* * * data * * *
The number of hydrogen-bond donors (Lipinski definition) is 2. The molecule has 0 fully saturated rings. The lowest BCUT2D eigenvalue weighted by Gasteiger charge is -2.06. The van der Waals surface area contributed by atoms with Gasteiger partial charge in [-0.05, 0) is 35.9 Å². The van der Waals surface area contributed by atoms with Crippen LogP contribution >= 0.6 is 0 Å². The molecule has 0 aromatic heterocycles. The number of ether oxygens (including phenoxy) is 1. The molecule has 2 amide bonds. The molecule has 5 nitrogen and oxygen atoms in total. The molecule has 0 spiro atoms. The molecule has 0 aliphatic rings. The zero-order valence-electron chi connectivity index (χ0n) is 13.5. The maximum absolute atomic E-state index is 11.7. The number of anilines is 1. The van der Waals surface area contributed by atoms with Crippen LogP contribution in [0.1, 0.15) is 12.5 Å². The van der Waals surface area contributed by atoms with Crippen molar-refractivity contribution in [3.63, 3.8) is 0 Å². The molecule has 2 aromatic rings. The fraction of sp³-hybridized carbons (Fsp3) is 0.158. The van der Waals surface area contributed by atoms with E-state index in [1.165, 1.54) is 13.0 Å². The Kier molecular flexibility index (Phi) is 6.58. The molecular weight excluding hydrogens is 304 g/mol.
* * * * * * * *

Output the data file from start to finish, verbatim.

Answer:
The number of hydrogen-bond donors (Lipinski definition) is 2. The molecule has 0 fully saturated rings. The lowest BCUT2D eigenvalue weighted by Gasteiger charge is -2.06. The van der Waals surface area contributed by atoms with Gasteiger partial charge in [-0.05, 0) is 35.9 Å². The van der Waals surface area contributed by atoms with Crippen LogP contribution >= 0.6 is 0 Å². The molecule has 0 aromatic heterocycles. The number of ether oxygens (including phenoxy) is 1. The molecule has 2 amide bonds. The molecule has 5 nitrogen and oxygen atoms in total. The molecule has 0 spiro atoms. The molecule has 0 aliphatic rings. The zero-order valence-electron chi connectivity index (χ0n) is 13.5. The maximum absolute atomic E-state index is 11.7. The number of anilines is 1. The van der Waals surface area contributed by atoms with Crippen LogP contribution in [0.1, 0.15) is 12.5 Å². The van der Waals surface area contributed by atoms with Crippen molar-refractivity contribution in [3.63, 3.8) is 0 Å². The molecule has 2 aromatic rings. The fraction of sp³-hybridized carbons (Fsp3) is 0.158. The van der Waals surface area contributed by atoms with E-state index in [1.165, 1.54) is 13.0 Å². The Kier molecular flexibility index (Phi) is 6.58. The molecular weight excluding hydrogens is 304 g/mol.